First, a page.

Features — March 1, 2014
"Serve Tune-Up" DVD
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"Devastating Drop Shot Return" Training Video
Doubles Secrets 2 — Stroke Mastery
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The One-Handed Backhand in the Modern Game
Their has been a lot of talk by pundits and commentators about the demise of the one-handed backhand, however, with the emergence of Swiss star Stanislas Wawrinka, and his stunning victory in Australia, it's apparent that you can still play at the highest levels and win using the one-handed stroke. Coach Mark Gellard breaks down this stroke and shows you some simple ways you can improve your one-handed backhand.
Learning from Elena
Elena Dementieva was a consistent top 10 player from the very late 90s up until her sudden and unexpected retirement at an on-court ceremony at the conclusion of the 2010 WTA championships. In 2008, Dementieva trained at the Harold Solomon Tennis Institute in Ft Lauderdale, Florida where Tom Downs was Head pro for several years. Tom spent a lot of time on court with Elena, and marveled at the discipline she put into every shot. Here he outlines three things that all club players can learn from Elena Dementieva.
ProStrokes 2.0 — Jeremy Chardy, Forehand
Jeremy Chardy is a 27 year old french tennis player. He has won one singles title at Stuttgart in 2009, reached the quarterfinals of the 2013 Australian Open and achieved a career-high singles ranking of World No. 25 in January 2013. He has amassed almost four million dollars in prize money to date. As a junior, he won the Wimbledon Championships Boys' Singles title in 2005 and was a runner-up at the US Open Boys' Singles the same year. Chardy considers serve his best shot and he backs that up with a powerful forehand. He has a two-handed backhand but often resorts to the one-handed slice.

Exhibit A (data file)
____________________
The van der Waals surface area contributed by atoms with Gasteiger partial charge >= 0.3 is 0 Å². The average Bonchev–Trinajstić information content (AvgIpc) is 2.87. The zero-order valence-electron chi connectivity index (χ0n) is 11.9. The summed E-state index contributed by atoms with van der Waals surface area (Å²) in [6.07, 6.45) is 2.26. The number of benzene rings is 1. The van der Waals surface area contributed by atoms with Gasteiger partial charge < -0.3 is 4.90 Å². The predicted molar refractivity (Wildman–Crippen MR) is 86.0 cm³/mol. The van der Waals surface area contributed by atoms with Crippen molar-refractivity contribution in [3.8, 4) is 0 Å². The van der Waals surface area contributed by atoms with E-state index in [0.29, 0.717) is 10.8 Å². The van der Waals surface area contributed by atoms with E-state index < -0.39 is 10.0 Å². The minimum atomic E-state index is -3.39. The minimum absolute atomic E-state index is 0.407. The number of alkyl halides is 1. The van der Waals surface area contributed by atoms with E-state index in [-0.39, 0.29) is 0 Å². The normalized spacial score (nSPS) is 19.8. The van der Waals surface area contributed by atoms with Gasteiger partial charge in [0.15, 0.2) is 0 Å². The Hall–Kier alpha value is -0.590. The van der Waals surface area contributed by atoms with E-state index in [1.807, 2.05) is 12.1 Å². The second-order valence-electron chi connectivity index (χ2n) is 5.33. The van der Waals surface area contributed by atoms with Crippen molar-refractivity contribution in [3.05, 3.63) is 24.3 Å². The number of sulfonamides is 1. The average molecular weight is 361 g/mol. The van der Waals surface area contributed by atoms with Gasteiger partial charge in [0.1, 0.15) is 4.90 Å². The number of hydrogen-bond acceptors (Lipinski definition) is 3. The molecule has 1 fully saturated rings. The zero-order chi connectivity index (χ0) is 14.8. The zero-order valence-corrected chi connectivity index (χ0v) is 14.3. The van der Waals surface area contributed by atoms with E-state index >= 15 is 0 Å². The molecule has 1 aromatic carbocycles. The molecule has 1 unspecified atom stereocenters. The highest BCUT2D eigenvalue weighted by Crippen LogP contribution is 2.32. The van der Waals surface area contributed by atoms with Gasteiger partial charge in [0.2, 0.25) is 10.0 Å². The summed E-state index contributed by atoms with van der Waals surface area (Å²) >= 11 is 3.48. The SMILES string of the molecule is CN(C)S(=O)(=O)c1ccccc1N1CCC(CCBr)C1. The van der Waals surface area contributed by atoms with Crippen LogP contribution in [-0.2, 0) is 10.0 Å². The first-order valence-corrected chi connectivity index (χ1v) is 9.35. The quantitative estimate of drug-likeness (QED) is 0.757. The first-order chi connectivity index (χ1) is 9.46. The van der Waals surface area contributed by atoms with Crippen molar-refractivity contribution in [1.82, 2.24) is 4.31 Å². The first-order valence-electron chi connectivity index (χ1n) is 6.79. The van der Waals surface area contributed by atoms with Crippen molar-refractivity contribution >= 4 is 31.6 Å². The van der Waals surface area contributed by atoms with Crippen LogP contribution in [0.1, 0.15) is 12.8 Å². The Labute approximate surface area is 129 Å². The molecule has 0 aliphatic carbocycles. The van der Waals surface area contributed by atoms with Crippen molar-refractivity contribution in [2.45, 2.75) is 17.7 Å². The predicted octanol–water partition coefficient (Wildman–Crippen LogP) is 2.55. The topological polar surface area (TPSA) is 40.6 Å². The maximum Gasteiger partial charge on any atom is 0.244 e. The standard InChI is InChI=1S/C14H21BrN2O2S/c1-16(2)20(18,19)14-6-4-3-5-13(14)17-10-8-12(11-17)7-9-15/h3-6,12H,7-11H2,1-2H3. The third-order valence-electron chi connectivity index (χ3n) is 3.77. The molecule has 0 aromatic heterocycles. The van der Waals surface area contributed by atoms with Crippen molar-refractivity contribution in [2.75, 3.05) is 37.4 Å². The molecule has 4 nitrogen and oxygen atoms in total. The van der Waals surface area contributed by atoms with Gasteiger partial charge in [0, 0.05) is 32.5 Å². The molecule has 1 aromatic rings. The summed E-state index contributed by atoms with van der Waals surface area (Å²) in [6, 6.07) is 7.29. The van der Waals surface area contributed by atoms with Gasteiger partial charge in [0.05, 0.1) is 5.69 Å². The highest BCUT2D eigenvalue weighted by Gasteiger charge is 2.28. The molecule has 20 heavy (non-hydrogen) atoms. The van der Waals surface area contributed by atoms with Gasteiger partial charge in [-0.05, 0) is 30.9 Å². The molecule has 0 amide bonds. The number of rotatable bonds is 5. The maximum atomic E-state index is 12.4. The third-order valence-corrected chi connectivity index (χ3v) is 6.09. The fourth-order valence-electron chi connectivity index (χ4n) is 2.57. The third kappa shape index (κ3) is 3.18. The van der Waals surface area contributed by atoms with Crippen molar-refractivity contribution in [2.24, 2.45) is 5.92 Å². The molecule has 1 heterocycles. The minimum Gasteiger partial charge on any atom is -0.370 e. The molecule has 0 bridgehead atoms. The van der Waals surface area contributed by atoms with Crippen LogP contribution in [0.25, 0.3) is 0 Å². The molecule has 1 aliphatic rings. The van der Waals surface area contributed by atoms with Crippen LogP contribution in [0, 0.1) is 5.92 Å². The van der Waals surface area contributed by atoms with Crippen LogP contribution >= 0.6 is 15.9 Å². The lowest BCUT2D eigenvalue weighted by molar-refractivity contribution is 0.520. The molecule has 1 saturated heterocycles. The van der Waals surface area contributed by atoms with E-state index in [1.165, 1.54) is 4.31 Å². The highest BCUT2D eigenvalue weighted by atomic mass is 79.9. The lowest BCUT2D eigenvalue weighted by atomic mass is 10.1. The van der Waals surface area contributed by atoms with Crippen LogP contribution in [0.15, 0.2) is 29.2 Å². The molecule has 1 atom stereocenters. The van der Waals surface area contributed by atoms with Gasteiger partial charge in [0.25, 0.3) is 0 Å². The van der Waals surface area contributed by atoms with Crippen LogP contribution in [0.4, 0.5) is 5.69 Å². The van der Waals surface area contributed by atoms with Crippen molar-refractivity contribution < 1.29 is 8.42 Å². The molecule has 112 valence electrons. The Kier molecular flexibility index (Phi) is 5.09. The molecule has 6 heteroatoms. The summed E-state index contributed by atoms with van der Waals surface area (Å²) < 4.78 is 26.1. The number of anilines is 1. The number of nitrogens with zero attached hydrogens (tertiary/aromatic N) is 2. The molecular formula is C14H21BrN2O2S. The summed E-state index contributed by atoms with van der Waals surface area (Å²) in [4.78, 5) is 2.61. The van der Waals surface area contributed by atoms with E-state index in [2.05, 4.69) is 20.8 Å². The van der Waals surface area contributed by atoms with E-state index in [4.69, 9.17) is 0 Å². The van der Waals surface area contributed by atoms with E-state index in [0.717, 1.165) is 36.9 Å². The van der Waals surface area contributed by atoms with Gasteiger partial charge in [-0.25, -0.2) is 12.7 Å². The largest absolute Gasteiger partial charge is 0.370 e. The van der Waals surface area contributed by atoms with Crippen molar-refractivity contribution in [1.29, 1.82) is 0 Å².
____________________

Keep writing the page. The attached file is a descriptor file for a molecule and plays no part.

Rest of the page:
From Last Issue
Topspin Forehand Weight Transfer
In this detailed video analysis, Christophe Delavaut, addresses the concept of the weight shift with regards to generating topspin on the forehand side. A lot of players believe that stepping in or shifting one's weight forward and into the shot is most efficient, however, Christophe shows you how the top four players rotate their weight into the shot to generate the heavy ball.
Winning More Matches
It’s a fact that the average set in tennis contains 55 to 65 points. The debatable point in question is whether they are all equally important or whether some points deserve more attention than others. Few of us can play with consistent intensity throughout an entire match, it’s just not in our personalities to stay at a highly aroused level of intensity point after point after point. So, is it dangerous for players to admit that obvious fact and try “extra” hard on certain identifiable key points instead? — Joe Dinoffer
High Performance Drills: Overheads
In the fourth installment of his series on high performance drills, Coach Jorge Capestany focuses his attention on the overhead. This is probably the one shot that is fed too nicely to the high performance player in group settings — typically, lazy lobs around the service line. Coach Capestany shows these players how to practice the overhead with more realistic feeds that generate topspin just like they might encounter in a competitive match.
ProStrokes 2.0 — Igor Andreev, Serve & Net Game
Igor Andreev is another in a long line of successful Russian tennis players. Andreev was an offensive baseliner and had one of the most powerful forehands on tour. ATP professional Marcos Baghdatis describes Andreev's forehand as being "more deadly than Nadal's." Overall, Andreev won 3 titles, amassed more than three million in prize money and reached a career high of 18 in the world on November 18, 2008, before a series of injuries forced him to retire last year.
TennisOne Newsletter: Remembering "Mo"